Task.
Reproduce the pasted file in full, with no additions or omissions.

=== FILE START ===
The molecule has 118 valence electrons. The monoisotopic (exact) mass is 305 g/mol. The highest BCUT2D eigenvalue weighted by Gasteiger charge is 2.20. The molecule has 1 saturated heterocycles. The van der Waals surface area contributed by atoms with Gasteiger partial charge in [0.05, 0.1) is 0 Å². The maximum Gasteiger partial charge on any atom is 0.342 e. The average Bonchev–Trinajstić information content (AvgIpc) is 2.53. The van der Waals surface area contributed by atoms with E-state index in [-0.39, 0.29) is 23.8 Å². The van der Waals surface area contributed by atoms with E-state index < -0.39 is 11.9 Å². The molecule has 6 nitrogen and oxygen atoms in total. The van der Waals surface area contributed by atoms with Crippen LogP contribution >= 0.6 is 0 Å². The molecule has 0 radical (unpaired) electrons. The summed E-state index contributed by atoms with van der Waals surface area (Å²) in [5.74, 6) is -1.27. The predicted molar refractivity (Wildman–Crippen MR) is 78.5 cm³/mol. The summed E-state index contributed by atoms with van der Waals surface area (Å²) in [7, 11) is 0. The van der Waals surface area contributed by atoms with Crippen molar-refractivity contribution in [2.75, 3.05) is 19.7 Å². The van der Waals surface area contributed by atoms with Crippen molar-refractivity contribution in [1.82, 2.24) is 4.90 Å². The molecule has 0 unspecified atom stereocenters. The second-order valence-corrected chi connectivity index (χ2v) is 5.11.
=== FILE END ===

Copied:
The molecule has 118 valence electrons. The monoisotopic (exact) mass is 305 g/mol. The highest BCUT2D eigenvalue weighted by Gasteiger charge is 2.20. The molecule has 1 saturated heterocycles. The van der Waals surface area contributed by atoms with Gasteiger partial charge in [0.05, 0.1) is 0 Å². The maximum Gasteiger partial charge on any atom is 0.342 e. The average Bonchev–Trinajstić information content (AvgIpc) is 2.53. The van der Waals surface area contributed by atoms with E-state index in [-0.39, 0.29) is 23.8 Å². The van der Waals surface area contributed by atoms with E-state index < -0.39 is 11.9 Å². The molecule has 6 nitrogen and oxygen atoms in total. The van der Waals surface area contributed by atoms with Crippen LogP contribution >= 0.6 is 0 Å². The molecule has 0 radical (unpaired) electrons. The summed E-state index contributed by atoms with van der Waals surface area (Å²) in [5.74, 6) is -1.27. The predicted molar refractivity (Wildman–Crippen MR) is 78.5 cm³/mol. The summed E-state index contributed by atoms with van der Waals surface area (Å²) in [7, 11) is 0. The van der Waals surface area contributed by atoms with Crippen molar-refractivity contribution in [2.75, 3.05) is 19.7 Å². The van der Waals surface area contributed by atoms with Crippen molar-refractivity contribution in [1.82, 2.24) is 4.90 Å². The molecule has 0 unspecified atom stereocenters. The second-order valence-corrected chi connectivity index (χ2v) is 5.11.